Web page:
• 11. Current Implementation (Xen) The XenServer 6.2.0 use case XenServer provides thin provisioning, snapshot, clones, etc. hello VHD This is easily implemented in user space. hello TAPDISK dom0 BD device driver block layer tap data stored in VHD aio syscalls kernel space user space libaio tapdisk2 11 2013 Citrix blktap2 block layer blkback xens blkif protocol domU VDI blkfront block layer syscall / etc() kernel space user space libc user process buf fd
  • 12. Current Implementation (Xen) The blktap3 and qemu-qdisk use case Have the entire back end in user space dom0 BD block layer device driver domU VDI blkfront block layer data stored in VHD aio syscalls kernel space user space evtchn dev libaio tapdisk3 / qemu-qdisk tapdisk2 12 gntdev 2013 Citrix xens blkif protocol syscall / etc() kernel space user space libc user process buf fd
  • 13. Measurements Over Different Back Ends Throughput and latency analysis
  • 14. Measurement Over Different Back Ends Same host, different RAID0 logical volumes on a PERC H700 14 All have 64 KiB stripes, adaptive read-ahead and write-back cache enabled 2013 Citrix
  • 15. dom0 had: 4 vCPUs pinned 4 GB of RAM It becomes visible that certain back ends cope much better with larger block sizes. This controller supports up to 128 KiB per request. Above that, the Linux block layer splits the requests. 15 2013 Citrix
  • 16. Seagate ST (SAS) blkback is slower, but it catches up with big enough requests. 16 2013 Citrix
  • 17. Seagate ST (SAS) User space back ends are so slow they never catch up, even with bigger requests. This is not always true: if the disks were slower, they would catch up. 17 2013 Citrix
  • 18. Intel DC S3700 (SSD) When the disks are really fast, none of the technologies catch up. 18 2013 Citrix
  • 19. Measurement Over Different Back Ends There is another way to look at the data: 1 Throughput (data/time) 19 2013 Citrix = Latency (time/data)
  • 20. Intel DC S3700 (SSD) The question now is: where is time being spent? Compare time spent: dom0 blkback qdisk 20 2013 Citrix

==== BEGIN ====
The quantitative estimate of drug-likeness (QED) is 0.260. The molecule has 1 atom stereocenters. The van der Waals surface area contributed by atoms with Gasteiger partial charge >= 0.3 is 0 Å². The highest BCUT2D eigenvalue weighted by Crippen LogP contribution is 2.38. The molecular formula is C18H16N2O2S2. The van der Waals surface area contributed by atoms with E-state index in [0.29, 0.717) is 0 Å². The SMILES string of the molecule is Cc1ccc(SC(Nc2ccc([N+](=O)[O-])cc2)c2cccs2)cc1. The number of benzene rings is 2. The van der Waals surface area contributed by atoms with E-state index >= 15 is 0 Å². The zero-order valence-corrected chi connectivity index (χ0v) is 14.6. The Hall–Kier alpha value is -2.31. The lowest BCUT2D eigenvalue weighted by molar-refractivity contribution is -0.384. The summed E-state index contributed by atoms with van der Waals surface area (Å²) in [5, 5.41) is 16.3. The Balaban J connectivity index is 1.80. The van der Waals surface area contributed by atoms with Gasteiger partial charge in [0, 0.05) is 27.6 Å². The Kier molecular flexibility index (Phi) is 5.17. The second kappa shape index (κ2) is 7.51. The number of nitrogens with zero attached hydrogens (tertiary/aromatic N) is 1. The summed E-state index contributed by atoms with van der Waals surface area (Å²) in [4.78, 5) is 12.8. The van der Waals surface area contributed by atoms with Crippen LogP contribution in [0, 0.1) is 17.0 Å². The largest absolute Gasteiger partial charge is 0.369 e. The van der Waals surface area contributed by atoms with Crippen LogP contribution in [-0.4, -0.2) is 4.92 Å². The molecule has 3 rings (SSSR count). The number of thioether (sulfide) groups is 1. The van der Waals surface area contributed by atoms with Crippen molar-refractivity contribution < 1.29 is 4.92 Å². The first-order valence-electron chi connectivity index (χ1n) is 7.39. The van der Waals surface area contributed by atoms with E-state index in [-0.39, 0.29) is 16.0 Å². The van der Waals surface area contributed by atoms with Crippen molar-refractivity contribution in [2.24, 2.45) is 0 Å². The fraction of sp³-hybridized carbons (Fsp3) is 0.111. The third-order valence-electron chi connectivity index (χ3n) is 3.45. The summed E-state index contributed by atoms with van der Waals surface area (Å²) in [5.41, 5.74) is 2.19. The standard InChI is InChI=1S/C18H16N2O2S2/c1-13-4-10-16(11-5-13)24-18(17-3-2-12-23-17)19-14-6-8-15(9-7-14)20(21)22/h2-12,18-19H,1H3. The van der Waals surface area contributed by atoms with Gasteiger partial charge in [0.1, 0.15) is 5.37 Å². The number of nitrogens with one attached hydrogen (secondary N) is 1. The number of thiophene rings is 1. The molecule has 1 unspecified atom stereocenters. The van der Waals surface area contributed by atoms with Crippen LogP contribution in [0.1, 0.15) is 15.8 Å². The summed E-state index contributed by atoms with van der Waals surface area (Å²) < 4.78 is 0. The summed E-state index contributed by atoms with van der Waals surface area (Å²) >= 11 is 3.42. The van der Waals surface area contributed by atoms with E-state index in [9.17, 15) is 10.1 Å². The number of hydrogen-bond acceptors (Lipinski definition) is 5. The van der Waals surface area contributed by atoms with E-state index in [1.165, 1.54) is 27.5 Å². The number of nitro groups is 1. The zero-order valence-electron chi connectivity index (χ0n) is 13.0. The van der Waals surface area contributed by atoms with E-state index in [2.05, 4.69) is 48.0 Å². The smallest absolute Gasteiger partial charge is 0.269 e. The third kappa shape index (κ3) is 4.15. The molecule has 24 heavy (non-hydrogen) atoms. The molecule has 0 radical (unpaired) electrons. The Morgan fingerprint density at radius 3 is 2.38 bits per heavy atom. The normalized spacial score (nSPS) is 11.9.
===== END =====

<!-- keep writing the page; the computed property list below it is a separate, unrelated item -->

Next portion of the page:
• 21. Measurement Over Different Back Ends Inserted trace points using RDTSC TSC is consistent across cores and domains 6 BD block layer device driver 8 kernel space user space 1. Just before issuing read() 2. On SyS_read() 3. On blkfronts do_blkif_request() 4. Just before notify_remote_via_irq() 5. On blkbacks xen_blkif_be_int() 6. On blkbacks xen_blkif_schedule() 7. Just before blk_finish_plug() 21 2013 Citrix dom0 7 blkback 3 domU VDI block layer device blkfront driver 5 4 9 8. On end_block_io_op() 9. Just before notify_remove_via_irq() 10. On blkif_interrupt() 11. Just before __blk_end_request_all() 12. Just after returning from read() 11 10 syscall / etc() 2 kernel space user space libc 1 12 user process buf fd
  • 22. Measurement Over Different Back Ends Initial tests showed there is a warm up time Simply inserting printk()s affect the hot path Used a trace buffer instead In the kernel, trace_printk() In user space, hacked up buffer and a signal handler to dump its contents Run 100 read requests One immediately after the other (requests were sequential) Used IO Depth = 1 (only one in flight request at a time) Sorted the times, removed the 10 (10%) fastest and slowest runs Repeated the experiment 10 times and averaged the results 22 2013 Citrix
  • 23. Measurements on 3.11.0 without Persistent Grants Time spent on device Actual overhead of mapping and unmapping and transferring data back to user space at the end 23 2013 Citrix
  • 24. Measurements on 3.11.0 with Persistent Grants Time spent on device Time spent copying data out of persistently granted memory 24 2013 Citrix
  • 25. Measurement Over Different Back Ends The penalty of copying can be worth taking depe